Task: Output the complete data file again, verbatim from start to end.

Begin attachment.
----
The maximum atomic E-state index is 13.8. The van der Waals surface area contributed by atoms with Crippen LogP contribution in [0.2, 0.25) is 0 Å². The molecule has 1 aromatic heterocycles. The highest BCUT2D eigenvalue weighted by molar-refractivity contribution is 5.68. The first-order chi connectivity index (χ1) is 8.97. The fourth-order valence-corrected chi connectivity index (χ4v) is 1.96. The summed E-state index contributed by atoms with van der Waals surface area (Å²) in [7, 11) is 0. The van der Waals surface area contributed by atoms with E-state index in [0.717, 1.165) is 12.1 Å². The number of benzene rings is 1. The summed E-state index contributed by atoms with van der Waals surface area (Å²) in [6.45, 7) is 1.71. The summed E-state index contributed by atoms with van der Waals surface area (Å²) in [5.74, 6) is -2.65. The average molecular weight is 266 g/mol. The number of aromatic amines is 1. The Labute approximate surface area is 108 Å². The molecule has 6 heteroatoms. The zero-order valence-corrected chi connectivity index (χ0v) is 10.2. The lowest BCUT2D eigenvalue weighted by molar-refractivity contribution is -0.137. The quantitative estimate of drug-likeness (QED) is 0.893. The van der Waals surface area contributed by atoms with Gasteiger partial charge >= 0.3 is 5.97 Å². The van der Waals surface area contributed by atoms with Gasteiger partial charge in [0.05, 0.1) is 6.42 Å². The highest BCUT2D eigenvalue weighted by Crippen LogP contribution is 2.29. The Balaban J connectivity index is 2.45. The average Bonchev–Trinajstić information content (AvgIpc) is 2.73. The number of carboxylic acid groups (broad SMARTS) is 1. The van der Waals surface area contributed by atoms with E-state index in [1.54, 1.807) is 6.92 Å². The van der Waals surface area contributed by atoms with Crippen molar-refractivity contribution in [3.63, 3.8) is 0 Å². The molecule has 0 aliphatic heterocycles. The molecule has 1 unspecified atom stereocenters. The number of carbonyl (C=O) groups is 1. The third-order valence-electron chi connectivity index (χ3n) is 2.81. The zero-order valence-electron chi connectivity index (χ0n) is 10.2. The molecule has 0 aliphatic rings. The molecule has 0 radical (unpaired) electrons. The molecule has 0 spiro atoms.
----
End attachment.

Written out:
The maximum atomic E-state index is 13.8. The van der Waals surface area contributed by atoms with Crippen LogP contribution in [0.2, 0.25) is 0 Å². The molecule has 1 aromatic heterocycles. The highest BCUT2D eigenvalue weighted by molar-refractivity contribution is 5.68. The first-order chi connectivity index (χ1) is 8.97. The fourth-order valence-corrected chi connectivity index (χ4v) is 1.96. The summed E-state index contributed by atoms with van der Waals surface area (Å²) in [7, 11) is 0. The van der Waals surface area contributed by atoms with E-state index in [0.717, 1.165) is 12.1 Å². The number of benzene rings is 1. The summed E-state index contributed by atoms with van der Waals surface area (Å²) in [6.45, 7) is 1.71. The summed E-state index contributed by atoms with van der Waals surface area (Å²) in [5.74, 6) is -2.65. The average molecular weight is 266 g/mol. The number of aromatic amines is 1. The Labute approximate surface area is 108 Å². The molecule has 6 heteroatoms. The zero-order valence-corrected chi connectivity index (χ0v) is 10.2. The lowest BCUT2D eigenvalue weighted by molar-refractivity contribution is -0.137. The quantitative estimate of drug-likeness (QED) is 0.893. The van der Waals surface area contributed by atoms with Gasteiger partial charge >= 0.3 is 5.97 Å². The van der Waals surface area contributed by atoms with Gasteiger partial charge in [0.05, 0.1) is 6.42 Å². The highest BCUT2D eigenvalue weighted by Crippen LogP contribution is 2.29. The Balaban J connectivity index is 2.45. The average Bonchev–Trinajstić information content (AvgIpc) is 2.73. The number of carboxylic acid groups (broad SMARTS) is 1. The van der Waals surface area contributed by atoms with E-state index in [1.54, 1.807) is 6.92 Å². The van der Waals surface area contributed by atoms with Crippen molar-refractivity contribution in [3.63, 3.8) is 0 Å². The molecule has 0 aliphatic heterocycles. The molecule has 1 unspecified atom stereocenters. The number of carbonyl (C=O) groups is 1. The third-order valence-electron chi connectivity index (χ3n) is 2.81. The zero-order valence-electron chi connectivity index (χ0n) is 10.2. The molecule has 0 aliphatic rings. The molecule has 0 radical (unpaired) electrons. The molecule has 0 spiro atoms.